Ability to zero at any point on the travel at the touch of a button.
Ability to swap instantly between imperial and metric.
And probably the best reason in my book, no having to count turns.
Want 32.87mm off on an imperial lathe or 1.285" off on a metric lathe, just wind on that amount.

.

Thanks John.

Good sense.

I took the liberty of emphasising one part of your post as it can be a real "trap" for the unwary.


The difference being it doesn't take backlash into account.

I suspect that some may think that there is no need to "come back on" to a cut or position if there is either or both back-lash and/or end play in a drive and rely on the DRO and perhaps neglect to use the slide clamps. Those will not be issues on a good well set-up CNC machine with good and pre-loaded ball-screws and thrust pads.

Next, those "RDO's" at LMS have a "resolution" of 0.0001" (a "tenth") but have an "accuracy" or 0.001" (a "thou"). That "thou" can be a "trap" and a PITA as it acts on the job radius (because of the 0.001" in-feed) and so has a diameter accuracy limited to twice that ie:

0.001" (in-feed) x 2 = 0.002" (diameter).

I would still use a micrometer and an dial indicator on the tool-post to "finish off".

But, perhaps I've mis-read this.

lazlo
02-24-2009, 05:53 PM
To add to what Bob said, David Cofer did a nice job of mounting a caliper to his 7x10. The pictures seem 404, but I'd imagine David still has them:

$52 Mini lathe DRO.. (http://bbs.homeshopmachinist.net/showthread.php?t=32226)

Roy Andrews
02-24-2009, 10:26 PM
if your at all competent at electronics. digital machinist did an article on making a similar readout that is bigger and plugs in so no batteries. it doesn't change the handles but puts an encoder cup and led switches on the back of the screw. it would involve a little work but i think it would be a fun project. but i like electronics. if you would like a copy of the article i could mail it to you. i plan on making it for the cross slide and the lead screw then i will put a hand wheel on the lead screw and have readings both ways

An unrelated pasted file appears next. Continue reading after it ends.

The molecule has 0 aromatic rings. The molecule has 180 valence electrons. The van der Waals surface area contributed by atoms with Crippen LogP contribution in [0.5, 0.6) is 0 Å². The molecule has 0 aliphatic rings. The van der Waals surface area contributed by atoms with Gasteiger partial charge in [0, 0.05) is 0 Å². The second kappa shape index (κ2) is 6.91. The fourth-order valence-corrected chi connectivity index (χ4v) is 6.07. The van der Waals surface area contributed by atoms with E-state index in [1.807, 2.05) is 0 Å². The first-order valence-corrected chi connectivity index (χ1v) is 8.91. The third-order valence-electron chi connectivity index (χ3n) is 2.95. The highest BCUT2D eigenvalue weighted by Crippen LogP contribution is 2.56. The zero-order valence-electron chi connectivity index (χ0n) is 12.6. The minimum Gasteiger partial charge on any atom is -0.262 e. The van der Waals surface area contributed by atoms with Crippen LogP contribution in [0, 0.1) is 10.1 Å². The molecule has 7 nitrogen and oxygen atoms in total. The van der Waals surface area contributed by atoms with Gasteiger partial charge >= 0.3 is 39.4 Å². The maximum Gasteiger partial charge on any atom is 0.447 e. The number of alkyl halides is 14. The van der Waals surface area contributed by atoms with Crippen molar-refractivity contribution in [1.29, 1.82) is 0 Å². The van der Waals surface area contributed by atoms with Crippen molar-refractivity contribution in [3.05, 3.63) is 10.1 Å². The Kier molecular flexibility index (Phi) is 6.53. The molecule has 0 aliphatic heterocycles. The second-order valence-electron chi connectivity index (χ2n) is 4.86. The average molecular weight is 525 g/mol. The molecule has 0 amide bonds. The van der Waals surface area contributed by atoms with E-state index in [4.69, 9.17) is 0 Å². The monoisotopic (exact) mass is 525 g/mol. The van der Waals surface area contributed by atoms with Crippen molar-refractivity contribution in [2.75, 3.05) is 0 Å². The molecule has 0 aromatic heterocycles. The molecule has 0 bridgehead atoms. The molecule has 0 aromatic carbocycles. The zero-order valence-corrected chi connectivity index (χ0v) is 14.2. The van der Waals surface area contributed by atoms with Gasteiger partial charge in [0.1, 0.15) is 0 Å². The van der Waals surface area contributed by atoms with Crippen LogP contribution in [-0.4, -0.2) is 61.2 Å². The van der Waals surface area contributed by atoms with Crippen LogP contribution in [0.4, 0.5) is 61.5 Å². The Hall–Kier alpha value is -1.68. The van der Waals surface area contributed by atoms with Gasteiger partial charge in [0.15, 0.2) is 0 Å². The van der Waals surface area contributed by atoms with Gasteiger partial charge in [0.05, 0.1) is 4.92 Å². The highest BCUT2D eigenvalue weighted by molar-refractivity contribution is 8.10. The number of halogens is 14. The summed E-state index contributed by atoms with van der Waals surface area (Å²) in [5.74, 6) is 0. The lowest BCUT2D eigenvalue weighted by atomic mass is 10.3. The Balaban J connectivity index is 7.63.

S_J_H
02-24-2009, 10:30 PM
They are just digital dials. You would get much more functionality by fitting cheap digital scales to the slides.

Steve

dp
02-24-2009, 11:38 PM
Analyzed from a "what problem does it solve" perspective:

- It replaces your dials, feed screws, and nuts.

Well, that's about it, actually. How important is that?

Secondary effects are the new screws and nuts may be better than what you have in terms of slack; the pitch of the new screws may be better suited than the original. Or not.

Nuisance potential: These indicators appear to always be on even when turned off. That causes battery life to be short. Plan ahead.

If the little computer in there goes gunnysack you have no alternative but to go to the vendor and hope they still have that model in stock. Otherwise it is a start-over project. And that assumes they even still support your lathe with the newest model. Over the life of the lathe. Or you put your old parts back on. Remember where you left them?

The slide position/motion sensors are true add-ons. They don't replace anything so if it all breaks you just fall back to what your first shop teacher taught you.

David Powell
02-24-2009, 11:40 PM
I have an arrangement so that I have a 1" travel indicator mounted on a slotted piece of angle iron ,fixed to the saddle. The plunger contacts a steel plate bolted on the topslide. The indicator is held by one ( large ) thunbscrew so can be reset easily if needed( The slide has about 4" travel). Yes, I know that dial indicators are comparators and not really measuring devices, but mine ( $15, from Princess Auto, sometimes less) seem within a thou in an inch whenever I have tested them with Joe blocks. In work I have an Accurite readout on the lathe, on my other lathe a Shooting Star readout. Of the three I prefer the dial gauge. Provided my tools are sharp I can, confidently work to half a thou by moving the finger a quarter of a division. The lathe is a Canadian made Standard Modern 9". Hope this helps David Powell.

David Powell
02-24-2009, 11:43 PM
Just realise, I wrote topslide, I meant cross slide. Regards David Powell.

oldtiffie
02-24-2009, 11:43 PM
A good combination of "worst state scenario" and "what if" analysis Dennis.

Steve's and David Powell's solutions are the best in every in every respect - so far.

Liger Zero
02-25-2009, 11:51 AM
Ok thanks for the advice everyone, I'm going to give this item a pass for the time being.